“At Gate 42 of the border wall with El Paso, the number of migrants arriving has dwindled since Friday,” the New York Timesreported. The Washington Postreported that 21,000 migrants were in Customs and Border Protection (CBP) custody on May 15, “down about 30 percent from last week’s peak.” This is despite a Florida federal judge’s temporary restraining order prohibiting CBP from releasing migrants without notices to appear, a faster process used during times of overcrowding.
Nuñez Neto attributed the drop to “the consequences that we have strengthened and put in place for unlawful entry.” These include the Biden administration’s new rule mostly banning asylum for non-Mexicans who fail to make an appointment or be rejected for asylum in at least one other country, as well as expanded use of “expedited removal” procedures forcing asylum seekers to defend their cases within days. Among reasons for the decline in migration, Nuñez Neto also cited new legal pathways for some migrants, like humanitarian parole and the CBP One smartphone app, as well as “the actions of our foreign partners”—especially increased deployments of security forces in Mexico, Guatemala, Panama, and Colombia.
Nuñez Neto said on May 15 that the U.S. government had already deported 2,400 people under the new “transit ban” rule, most of them Cubans, Haitians, Nicaraguans, and Venezuelans—but also some Mexicans—back across the border into Mexico. Mexico, in turn, has begun transporting these deportees to its southernmost states, away from the U.S. border. A tweet from CBP praised a Mexican government flight that transported Venezuelan migrants from Reynosa, across from Texas, to “interior parts of Mexico.”
Mexico also deployed 690 more members of its armed forces and National Guard—for a total of 26,535—to its northern and southern borders. State police forces in border states like Chihuahua also increased their presence.
The Department of Homeland Security (DHS) official warned that “it is still too early to draw any definitive conclusions” about migration patterns. A key cause of the post-May 11 drop is a temporary condition: migrants’ confusion about the administration’s new policies.
As WOLA explained in a column published by MSNBC, the drop owes in large part to migrants, and smugglers, adopting a “wait and see” stance as the administration rolls out its new measures. “It’s not surprising that migrants who’ve reached Mexico are pausing before taking a leap into the unknown,” we wrote, noting that past “wait and see” moments brought sharp reductions in migration in 2014, 2017, and 2020, only to be followed soon after by increases. Something similar is likely to happen in the coming months.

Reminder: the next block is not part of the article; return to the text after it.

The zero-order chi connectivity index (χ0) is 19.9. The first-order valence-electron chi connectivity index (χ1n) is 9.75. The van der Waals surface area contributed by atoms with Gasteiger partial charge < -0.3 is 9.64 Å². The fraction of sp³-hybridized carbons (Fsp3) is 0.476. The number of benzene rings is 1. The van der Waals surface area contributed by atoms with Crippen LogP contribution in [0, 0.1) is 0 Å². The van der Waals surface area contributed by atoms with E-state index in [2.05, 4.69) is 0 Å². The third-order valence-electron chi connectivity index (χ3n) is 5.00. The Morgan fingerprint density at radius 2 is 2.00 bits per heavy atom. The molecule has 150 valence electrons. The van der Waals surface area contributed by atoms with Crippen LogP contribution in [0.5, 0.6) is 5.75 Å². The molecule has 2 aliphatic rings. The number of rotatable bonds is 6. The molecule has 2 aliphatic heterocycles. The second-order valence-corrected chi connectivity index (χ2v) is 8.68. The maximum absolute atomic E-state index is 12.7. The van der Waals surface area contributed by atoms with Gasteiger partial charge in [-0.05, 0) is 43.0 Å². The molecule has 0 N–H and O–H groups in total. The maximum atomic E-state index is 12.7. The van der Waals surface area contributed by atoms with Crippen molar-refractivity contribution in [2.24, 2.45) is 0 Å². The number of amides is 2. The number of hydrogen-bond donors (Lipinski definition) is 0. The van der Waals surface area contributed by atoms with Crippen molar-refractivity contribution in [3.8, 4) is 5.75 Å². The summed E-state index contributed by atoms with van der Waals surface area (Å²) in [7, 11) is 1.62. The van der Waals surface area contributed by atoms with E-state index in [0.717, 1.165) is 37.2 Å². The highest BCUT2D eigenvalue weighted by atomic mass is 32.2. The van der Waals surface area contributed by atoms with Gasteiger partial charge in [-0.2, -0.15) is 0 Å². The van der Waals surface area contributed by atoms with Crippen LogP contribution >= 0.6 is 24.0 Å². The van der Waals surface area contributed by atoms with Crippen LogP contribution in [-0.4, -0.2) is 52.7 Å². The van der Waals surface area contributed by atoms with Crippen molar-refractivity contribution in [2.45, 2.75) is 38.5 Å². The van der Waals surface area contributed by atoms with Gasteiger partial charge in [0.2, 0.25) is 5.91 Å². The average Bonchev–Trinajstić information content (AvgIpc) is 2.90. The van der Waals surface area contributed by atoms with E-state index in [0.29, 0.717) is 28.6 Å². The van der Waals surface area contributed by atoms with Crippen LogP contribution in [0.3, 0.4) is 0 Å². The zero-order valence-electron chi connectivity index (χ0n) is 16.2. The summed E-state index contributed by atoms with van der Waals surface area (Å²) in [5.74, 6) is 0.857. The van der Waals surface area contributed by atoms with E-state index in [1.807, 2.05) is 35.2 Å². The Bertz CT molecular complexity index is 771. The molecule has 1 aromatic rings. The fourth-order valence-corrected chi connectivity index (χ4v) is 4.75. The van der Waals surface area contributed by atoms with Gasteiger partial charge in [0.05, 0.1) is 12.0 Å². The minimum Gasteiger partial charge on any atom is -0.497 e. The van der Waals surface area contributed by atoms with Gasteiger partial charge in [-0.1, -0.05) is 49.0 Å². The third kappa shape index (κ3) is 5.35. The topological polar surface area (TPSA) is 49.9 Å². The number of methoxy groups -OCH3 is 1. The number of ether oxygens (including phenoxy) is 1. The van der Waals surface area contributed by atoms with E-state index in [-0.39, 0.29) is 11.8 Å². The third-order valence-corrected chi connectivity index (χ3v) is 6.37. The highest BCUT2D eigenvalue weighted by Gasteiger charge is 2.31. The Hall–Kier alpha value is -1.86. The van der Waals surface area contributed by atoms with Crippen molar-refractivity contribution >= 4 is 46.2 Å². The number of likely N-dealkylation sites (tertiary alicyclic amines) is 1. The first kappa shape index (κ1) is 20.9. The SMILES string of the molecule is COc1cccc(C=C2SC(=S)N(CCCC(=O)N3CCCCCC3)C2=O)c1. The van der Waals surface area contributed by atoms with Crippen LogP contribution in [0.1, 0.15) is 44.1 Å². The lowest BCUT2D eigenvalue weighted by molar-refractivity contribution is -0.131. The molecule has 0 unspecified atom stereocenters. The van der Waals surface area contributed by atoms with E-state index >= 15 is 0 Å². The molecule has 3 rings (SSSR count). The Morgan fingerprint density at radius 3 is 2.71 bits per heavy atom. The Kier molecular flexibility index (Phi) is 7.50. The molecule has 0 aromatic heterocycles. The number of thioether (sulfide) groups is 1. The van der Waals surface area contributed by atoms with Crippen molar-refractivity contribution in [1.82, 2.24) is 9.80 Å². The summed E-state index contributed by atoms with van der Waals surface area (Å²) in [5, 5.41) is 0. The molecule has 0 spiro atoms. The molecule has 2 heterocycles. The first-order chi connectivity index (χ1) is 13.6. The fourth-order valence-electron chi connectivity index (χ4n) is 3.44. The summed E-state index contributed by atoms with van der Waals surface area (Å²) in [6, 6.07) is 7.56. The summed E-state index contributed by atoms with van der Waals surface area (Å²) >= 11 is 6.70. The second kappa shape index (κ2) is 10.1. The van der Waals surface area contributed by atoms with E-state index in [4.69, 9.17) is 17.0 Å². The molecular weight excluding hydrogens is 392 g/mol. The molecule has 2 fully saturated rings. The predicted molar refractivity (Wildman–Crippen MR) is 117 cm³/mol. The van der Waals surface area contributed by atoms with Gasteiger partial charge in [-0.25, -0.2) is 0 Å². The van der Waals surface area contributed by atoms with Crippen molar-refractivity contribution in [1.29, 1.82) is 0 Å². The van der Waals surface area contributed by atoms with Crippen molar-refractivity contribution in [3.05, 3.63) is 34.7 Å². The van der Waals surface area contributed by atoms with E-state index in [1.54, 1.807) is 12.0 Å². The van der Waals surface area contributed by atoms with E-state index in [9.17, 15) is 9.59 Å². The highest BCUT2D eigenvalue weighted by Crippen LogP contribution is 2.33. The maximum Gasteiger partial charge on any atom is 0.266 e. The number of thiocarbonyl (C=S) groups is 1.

Social media—which often includes a heavy dose of misinformation—plays a greater role than ever in migrants’ “wait and see” calculations. They “have increasingly turned to TikTok, Facebook, YouTube and other social media sites not just for the comfort of family contact but also for updates on the policy change and how it might affect them,” Marisa Gerber reported at the Los Angeles Times. “The hashtag #titulo42 was viewed more than 109 million times on TikTok by Friday afternoon,” the Washington Postreported.
In Mexico’s border cities, shelters appear to be emptier: at about 40 percent capacity, perhaps, in Ciudad Juárez. Evidence that the drop in migration may be fleeting, however, comes from areas further south in Mexico and elsewhere along the northbound route, where numbers remain high. UNHCR Mexico tweeted its concern on May 17 about migrant shelters in the country’s south, which are reaching capacity. “In addition to the people arriving from the south, some shelters have already received Venezuelans deported from the United States, who have no information about their process, and face a lack of reception capacity in Mexico and uncertainty about their legal (or migratory) status.”
A consular official cited in Mexico’s La Jornada reported “a lot of people entering through the border between Guatemala and Honduras” on May 12. “There we saw the International Red Cross, UNHCR and IOM, with camps. There is a lot of movement of people. The city of Esquipulas [Guatemala]… was full of people going north.”
Migration increased slightly in April, Title 42’s last full month
CBP reported on May 17 that the agency encountered 211,401 migrants at the U.S.-Mexico border in April, the last full month of the Title 42 policy. That is the 9th-largest monthly total of the Biden administration’s 27 months, and a 10 percent increase over March (191,956).
Some of that increase is seasonal. The milder spring months are often the busiest of the year for migration at the border. Two thirds of April’s encounters were with single adults, whose numbers increased 5 percent over March. People arriving as family units increased 28 percent, while unaccompanied children decreased 7 percent.
The new border rules are strict and complicated. How much harder it will be to apply for asylum and what happens to people after they’re rejected remain very unclear. It’s not surprising that migrants who’ve reached Mexico are pausing before taking a leap into the unknown.